No, Sophies tattoo was pushing heavy metal, like an AC/DC album cover.
Theyd been sitting at a barbecue, and Sandys eyes had wandered over to her daughters shoulders just as Sophie had leaned forward to pick up her drink. It was a hot day and shed uncharacteristically taken off her black hoodie, leaving her bare pale neck and shoulders exposed. Sandys heart jumped into her throat and hammered there a few times. Oh Jesus, it couldnt be permanent, could it? It was illegal to tattoo a minor, she was sure of it. Wasnt it?
Oh my God, whats that? Sophie?
Whats what? Sophie turned around, her jet-black hair scraping against her singlet. What did she put in it, glue?
You know perfectly well. That thing on your back.
Her daughter took a swallow of Diet Coke before answering, and Sandy watched her eyes flutter closed, as she gulped, through the thick sweep of black eyeliner.
Its only a temporary tat, shed said wearily.
Thank God for that. I thought for a minute ... Sweetheart, what induced you to stick that on there? And what on earth is it? A bat?
Sophie pulled the singlet down with her black-painted fingernails. Im trying out what Im going to get when I turn eighteen, OK? So calm down. Its just a bird.
Spread wingtip to wingtip between her shoulder blades. That pale delicate flesh that she remembered pressing her face to countless times when Sophie was a baby, inhaling that scent of innocence and ayurvedic soap, that skin shed kept so carefully from sunburn and injury. Now her daughter was planning to scar it indelibly with a ... black carrion bird.
Youve got to be kidding. A crow? Right across your back like that, as if youre some kind of ... bikies moll?
That slow-motion, long-suffering blink again. Where did she get that sneering contempt?
Take a chill pill, will you? I told you I wouldnt do it permanently till I was eighteen.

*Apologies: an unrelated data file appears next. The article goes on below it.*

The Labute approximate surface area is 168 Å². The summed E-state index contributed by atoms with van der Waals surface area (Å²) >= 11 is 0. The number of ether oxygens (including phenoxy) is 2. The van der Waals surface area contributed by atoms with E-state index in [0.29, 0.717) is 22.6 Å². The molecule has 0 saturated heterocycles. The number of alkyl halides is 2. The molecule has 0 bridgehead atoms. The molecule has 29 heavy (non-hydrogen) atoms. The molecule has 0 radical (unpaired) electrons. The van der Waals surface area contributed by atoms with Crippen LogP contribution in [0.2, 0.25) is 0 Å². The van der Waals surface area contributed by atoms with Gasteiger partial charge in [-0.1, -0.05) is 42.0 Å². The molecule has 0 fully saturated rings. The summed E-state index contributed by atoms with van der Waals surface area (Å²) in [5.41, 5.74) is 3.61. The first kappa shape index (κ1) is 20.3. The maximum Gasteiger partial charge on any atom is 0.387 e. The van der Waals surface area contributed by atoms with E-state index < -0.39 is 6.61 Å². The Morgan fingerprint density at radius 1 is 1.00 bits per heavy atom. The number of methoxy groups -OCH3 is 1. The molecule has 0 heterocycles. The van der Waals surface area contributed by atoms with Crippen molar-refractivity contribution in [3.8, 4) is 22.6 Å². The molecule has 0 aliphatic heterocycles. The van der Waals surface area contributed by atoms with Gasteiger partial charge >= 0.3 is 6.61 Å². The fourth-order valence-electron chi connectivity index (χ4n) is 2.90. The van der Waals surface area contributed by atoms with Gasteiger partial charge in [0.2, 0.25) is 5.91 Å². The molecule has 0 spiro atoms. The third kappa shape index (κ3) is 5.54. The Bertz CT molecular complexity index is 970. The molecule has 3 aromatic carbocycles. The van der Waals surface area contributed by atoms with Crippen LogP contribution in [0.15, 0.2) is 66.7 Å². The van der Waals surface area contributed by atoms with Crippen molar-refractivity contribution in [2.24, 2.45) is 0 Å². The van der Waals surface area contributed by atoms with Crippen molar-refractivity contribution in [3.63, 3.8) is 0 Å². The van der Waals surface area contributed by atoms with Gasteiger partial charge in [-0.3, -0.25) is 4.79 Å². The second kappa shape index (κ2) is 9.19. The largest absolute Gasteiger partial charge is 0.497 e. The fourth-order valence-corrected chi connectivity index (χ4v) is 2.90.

As if those studs through your eyebrow arent enough.
A snort of laughter. Jesus, Mum, you sound like Grandma.
That shut her up. Made her stand, suddenly, and go over to refill her wineglass at the trestle table, then wander shakily to another seat under a tree where friends were having a long and circuitous conversation about the local council. She did sound like her mother, awful to admit. More and more, when she forgot herself, that voice came rising out of her own throat, Janet even down to the querulous inflections. Please God, not that noble self-martyrdom next. Anything but that.
My Crap Life. Honestly, when had Sophie ever wanted for a single thing in her whole life? You did your best, you were everything to your kids your own parents werent, you put them first in everything, and they still thought their lives were crap. Their lives were paradise, she thought bitterly, picking at the red wax.
Her mothers voice burbled faintly but persistently out of the ether telling her to warm up the iron and find some absorbent paper and do the job properly, and Sandy tuned her out before she could go on to add that there was still a load of wet clothes in that machine that would soon be starting to mildew and a vinegar rinse would get that smell out but why let it happen in the first place?
When are you going to shut up, Sandy whispered savagely to the hovering apparition of her mother standing in the doorway delivering this litany, and just leave me alone? The apparition turned stiffly on its orthopedic heel with the outraged offence that would take months to repair, if this was real life.
Excerpted from The World Beneath by Cate Kennedy. Copyright © 2011 by Cate Kennedy. Excerpted by permission of Grove Press. All rights reserved. No part of this excerpt may be reproduced or reprinted without permission in writing from the publisher.
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